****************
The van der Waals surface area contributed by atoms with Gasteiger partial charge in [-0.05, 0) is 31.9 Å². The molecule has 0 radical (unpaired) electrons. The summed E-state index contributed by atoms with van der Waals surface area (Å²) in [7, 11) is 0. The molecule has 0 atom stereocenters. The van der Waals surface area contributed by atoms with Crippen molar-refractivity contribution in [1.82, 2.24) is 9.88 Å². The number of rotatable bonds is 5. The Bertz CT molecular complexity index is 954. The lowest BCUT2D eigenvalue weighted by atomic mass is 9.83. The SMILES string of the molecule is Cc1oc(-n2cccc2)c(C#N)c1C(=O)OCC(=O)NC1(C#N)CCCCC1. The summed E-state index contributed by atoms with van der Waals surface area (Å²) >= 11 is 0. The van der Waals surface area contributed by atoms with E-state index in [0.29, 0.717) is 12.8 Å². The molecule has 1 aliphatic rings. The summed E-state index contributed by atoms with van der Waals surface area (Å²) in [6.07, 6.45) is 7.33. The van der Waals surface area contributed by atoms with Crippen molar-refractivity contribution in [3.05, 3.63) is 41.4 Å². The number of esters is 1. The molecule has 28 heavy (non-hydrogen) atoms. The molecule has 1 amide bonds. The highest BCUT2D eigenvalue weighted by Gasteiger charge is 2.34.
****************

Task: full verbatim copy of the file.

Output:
The van der Waals surface area contributed by atoms with Gasteiger partial charge in [-0.05, 0) is 31.9 Å². The molecule has 0 radical (unpaired) electrons. The summed E-state index contributed by atoms with van der Waals surface area (Å²) in [7, 11) is 0. The molecule has 0 atom stereocenters. The van der Waals surface area contributed by atoms with Crippen molar-refractivity contribution in [1.82, 2.24) is 9.88 Å². The number of rotatable bonds is 5. The Bertz CT molecular complexity index is 954. The lowest BCUT2D eigenvalue weighted by atomic mass is 9.83. The SMILES string of the molecule is Cc1oc(-n2cccc2)c(C#N)c1C(=O)OCC(=O)NC1(C#N)CCCCC1. The summed E-state index contributed by atoms with van der Waals surface area (Å²) >= 11 is 0. The van der Waals surface area contributed by atoms with E-state index in [0.29, 0.717) is 12.8 Å². The molecule has 1 aliphatic rings. The summed E-state index contributed by atoms with van der Waals surface area (Å²) in [6.07, 6.45) is 7.33. The van der Waals surface area contributed by atoms with Crippen molar-refractivity contribution in [3.05, 3.63) is 41.4 Å². The number of esters is 1. The molecule has 28 heavy (non-hydrogen) atoms. The molecule has 1 amide bonds. The highest BCUT2D eigenvalue weighted by Gasteiger charge is 2.34.